Jun 11, 2024 - News

How much the I-95 collapse in Philadelphia cost to repair

A bird's eye view of the reconstructed I-95 in Philadelphia.

A bird's eye view of the reconstructed I-95 in Philadelphia. Photo: Courtesy of PennDOT

Tuesday is the first anniversary of the I-95 collapse, a tragedy that snarled traffic for weeks on one of the East Coast's busiest highways.

Why it matters: The wreckage, caused by a tanker bursting into flames underneath a section of the highway, affected commerce and upended the lives of Philadelphians and commuters.

Driving the news: Workers are putting the final touches on the project to fully restore the highway, expected to be completed this summer, PennDOT spokesperson Brad Rudolph tells Axios.

  • Repairs have cost $16.7 million so far, including nearly $5 million on a temporary fix enabling the highway to reopen to traffic less than two weeks after the collapse, Rudolph said. The federal government is covering most of that amount.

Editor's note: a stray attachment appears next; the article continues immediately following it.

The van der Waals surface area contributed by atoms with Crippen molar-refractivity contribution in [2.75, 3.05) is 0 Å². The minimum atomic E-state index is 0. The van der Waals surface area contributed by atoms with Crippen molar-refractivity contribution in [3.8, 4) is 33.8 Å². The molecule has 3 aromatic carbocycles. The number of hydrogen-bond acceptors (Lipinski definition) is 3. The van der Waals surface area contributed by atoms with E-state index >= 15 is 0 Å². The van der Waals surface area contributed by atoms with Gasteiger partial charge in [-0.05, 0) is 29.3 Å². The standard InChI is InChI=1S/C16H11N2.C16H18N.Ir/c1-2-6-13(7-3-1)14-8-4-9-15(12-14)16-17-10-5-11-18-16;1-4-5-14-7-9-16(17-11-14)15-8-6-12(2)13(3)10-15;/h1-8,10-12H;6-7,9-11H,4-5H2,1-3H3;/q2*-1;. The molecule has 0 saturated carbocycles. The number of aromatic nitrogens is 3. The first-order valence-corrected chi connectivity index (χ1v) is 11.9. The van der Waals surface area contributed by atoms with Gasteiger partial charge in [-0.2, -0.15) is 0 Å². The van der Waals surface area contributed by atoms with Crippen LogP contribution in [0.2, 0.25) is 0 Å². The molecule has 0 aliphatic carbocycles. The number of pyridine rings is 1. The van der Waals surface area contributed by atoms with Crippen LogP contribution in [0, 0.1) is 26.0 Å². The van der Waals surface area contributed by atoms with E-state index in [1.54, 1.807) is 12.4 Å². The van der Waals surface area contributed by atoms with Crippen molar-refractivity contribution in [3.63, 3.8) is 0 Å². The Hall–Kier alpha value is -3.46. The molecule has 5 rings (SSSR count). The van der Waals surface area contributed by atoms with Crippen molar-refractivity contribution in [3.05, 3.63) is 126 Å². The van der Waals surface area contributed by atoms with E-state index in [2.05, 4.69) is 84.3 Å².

• PennDOT will update the cost after the project is complete.

Catch up quick: Gov. Josh Shapiro declared an emergency following the collapse, which took the life of trucker Nathaniel Moody.

  • Officials expected it would take months to fix the highway, used by more than 160,000 vehicles daily.
  • But traffic flowed again 12 days later after crews worked around the clock to construct a temporary six-lane bridge out of recyclable glass material.

By the numbers: The rebuild has taken roughly 47,556 hours to complete, per PennDOT, with crews using:

  • 900 linear feet of piping
  • 2,150 cubic yards of concrete
  • 275 tons of steel, and
  • 120 tons of rebar

Editor's note: This story has been corrected to reflect that the I-95 restoration project will be complete this summer (not this month).


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